Sunday, December 9, 2007

Gradient of justice

Given that there is significant injustice in our society, and granted that we are a long ways from a society that establishes what Rawls called the circumstances of justice -- can we at least have the confidence that we are moving in the right direction?

Some people would argue that our society is doing just that. They sometimes point to the fact of rising nutritional and health status in the poorest 40 percent of our population during a 50-year period, and they might say that the situation of institutionalized racism -- and with it the circumstances of middle-class African-Americans -- has also improved measurably in 50 years.

Unfortunately, these impressions are misleading. In fact, it is more likely the case that inequalities of income, wealth, and well-being have worsened in the past twenty years. Lower-middle income and poor people have the smallest share of the nation's affluence that they have ever had. And many of the programs designed to provide a social safety net have been gutted or have disappeared altogether.

And on the racial justice side -- if general social racism has diminished, the depth of racial inequality and lack of opportunity in large cities has almost certainly increased in thirty years. The lack of opportunity and hope that exists in Cleveland, Detroit, Chicago, or Oakland is truly staggering -- and it is worsening. This wall of deprivation is drawn largely along racial lines. And all too often this impacted lack of opportunity leads to crime and violence.

So we don't seem to be on a trajectory of general improvement when it comes to social justice. The myth of the "trickle-down society has turned out to be more trick than truth. The benefits of economic growth have not lifted the lower middle class. This growth has not dissolved the knot of urban poverty. The public is turning its back on public schools -- surely one of the surest mechanisms of greater social justice over time. And we don't seem to have a public commitment to the basic value of allowing all members of society to fully develop their talents. Even more disturbingly, we seem to be entering a period of time that will involve even greater economic anxiety. And anxious times seem to bring out the worst in people when it comes to competition for scarce resources and opportunities.

What we seem to need is a greater sense of community, a greater recognition of our inter-connectedness and inter-dependence, and a greater common commitment to making sure that our society and its policies work to improve the lot of all its citizens. But most regrettably -- this sense of the strands of community is exactly what is most imperiled by the facts of current inequalities. It is difficult to maintain the strands of civic commitment to each other when fundamental inequalities separate us further and further.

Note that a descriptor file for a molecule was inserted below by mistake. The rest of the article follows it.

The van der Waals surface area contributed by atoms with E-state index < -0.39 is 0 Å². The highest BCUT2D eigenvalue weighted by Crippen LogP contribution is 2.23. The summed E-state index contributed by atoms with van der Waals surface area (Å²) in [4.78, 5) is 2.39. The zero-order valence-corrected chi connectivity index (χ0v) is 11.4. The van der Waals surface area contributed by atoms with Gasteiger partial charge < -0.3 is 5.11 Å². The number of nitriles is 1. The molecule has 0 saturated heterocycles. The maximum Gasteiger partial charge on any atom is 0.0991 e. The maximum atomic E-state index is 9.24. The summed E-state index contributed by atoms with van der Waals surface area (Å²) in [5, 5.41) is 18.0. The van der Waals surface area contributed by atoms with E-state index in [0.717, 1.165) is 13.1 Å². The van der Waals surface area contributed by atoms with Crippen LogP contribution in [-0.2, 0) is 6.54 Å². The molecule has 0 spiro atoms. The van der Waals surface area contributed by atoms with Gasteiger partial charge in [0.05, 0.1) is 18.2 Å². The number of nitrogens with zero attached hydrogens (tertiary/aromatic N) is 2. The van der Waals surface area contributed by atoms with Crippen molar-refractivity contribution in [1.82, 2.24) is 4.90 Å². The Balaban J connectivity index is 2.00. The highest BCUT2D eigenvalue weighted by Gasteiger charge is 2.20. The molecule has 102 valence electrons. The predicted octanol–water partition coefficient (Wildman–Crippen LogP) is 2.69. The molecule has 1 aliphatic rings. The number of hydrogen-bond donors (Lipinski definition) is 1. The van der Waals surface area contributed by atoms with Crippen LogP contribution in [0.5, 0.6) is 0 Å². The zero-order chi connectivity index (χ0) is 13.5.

So perhaps we ought to consider the unhappy possibility that our society may be inching towards the deepening chasm of inequality that characterizes South Africa, Mexico, or Brazil today. And if this is true, then the future is ominous.

Wednesday, December 5, 2007

A good society ...

What sort of society should we aim to achieve in the twenty-first century?

Here is one clear vision. It is a society based on equality and dignity for all citizens. It embodies the idea of social responsibility — the conviction that society has some meaningful obligations to all its members. It embodies institutions that somehow effectively assure a reasonably high minimum quality of life for all. It provides real equality of opportunity for its citizens. It avoids discrimination among citizens based on gender, race, ethnicity, and other irrelevant factors. It is a democratic society: individuals have genuine opportunities to discuss and influence the decisions that affect them — both public institutions and private. And it is a society that commits itself to environmental sustainability and progress towards global justice.

This vision entails numerous rights — rights of expression, association, and participation. And it implies the guarantee of quite a number of social goods by society to all citizens — education and training, access to healthcare, policies that assure housing and food under all circumstances, …

The existing state-society configuration that best matches this set of values is Scandinavian social democracy — of the 1970s. (See Esping-Anderson, The Three Worlds of Welfare Capitalism, for a good discussion of Scandinavian social democracy.)